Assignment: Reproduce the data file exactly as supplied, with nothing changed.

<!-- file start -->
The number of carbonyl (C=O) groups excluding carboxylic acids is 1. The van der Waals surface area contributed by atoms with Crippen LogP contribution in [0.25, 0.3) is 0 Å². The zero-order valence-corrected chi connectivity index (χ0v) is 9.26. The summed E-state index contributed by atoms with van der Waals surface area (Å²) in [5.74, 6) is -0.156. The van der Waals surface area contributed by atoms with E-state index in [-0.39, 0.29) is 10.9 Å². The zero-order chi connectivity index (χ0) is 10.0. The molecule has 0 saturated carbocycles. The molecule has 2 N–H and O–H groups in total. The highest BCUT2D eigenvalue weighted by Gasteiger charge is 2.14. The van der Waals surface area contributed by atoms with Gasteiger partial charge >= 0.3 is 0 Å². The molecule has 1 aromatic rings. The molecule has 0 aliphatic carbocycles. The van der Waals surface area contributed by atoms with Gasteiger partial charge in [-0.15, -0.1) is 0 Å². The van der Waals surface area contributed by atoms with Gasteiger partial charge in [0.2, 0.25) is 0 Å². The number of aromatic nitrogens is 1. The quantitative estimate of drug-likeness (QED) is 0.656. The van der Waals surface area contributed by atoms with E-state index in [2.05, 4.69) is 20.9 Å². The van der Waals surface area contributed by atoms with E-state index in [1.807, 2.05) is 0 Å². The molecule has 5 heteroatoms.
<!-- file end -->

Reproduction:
The number of carbonyl (C=O) groups excluding carboxylic acids is 1. The van der Waals surface area contributed by atoms with Crippen LogP contribution in [0.25, 0.3) is 0 Å². The zero-order valence-corrected chi connectivity index (χ0v) is 9.26. The summed E-state index contributed by atoms with van der Waals surface area (Å²) in [5.74, 6) is -0.156. The van der Waals surface area contributed by atoms with E-state index in [-0.39, 0.29) is 10.9 Å². The zero-order chi connectivity index (χ0) is 10.0. The molecule has 0 saturated carbocycles. The molecule has 2 N–H and O–H groups in total. The highest BCUT2D eigenvalue weighted by Gasteiger charge is 2.14. The van der Waals surface area contributed by atoms with Gasteiger partial charge >= 0.3 is 0 Å². The molecule has 1 aromatic rings. The molecule has 0 aliphatic carbocycles. The van der Waals surface area contributed by atoms with Gasteiger partial charge in [-0.15, -0.1) is 0 Å². The van der Waals surface area contributed by atoms with Gasteiger partial charge in [0.2, 0.25) is 0 Å². The number of aromatic nitrogens is 1. The quantitative estimate of drug-likeness (QED) is 0.656. The van der Waals surface area contributed by atoms with E-state index in [2.05, 4.69) is 20.9 Å². The van der Waals surface area contributed by atoms with E-state index in [1.807, 2.05) is 0 Å². The molecule has 5 heteroatoms.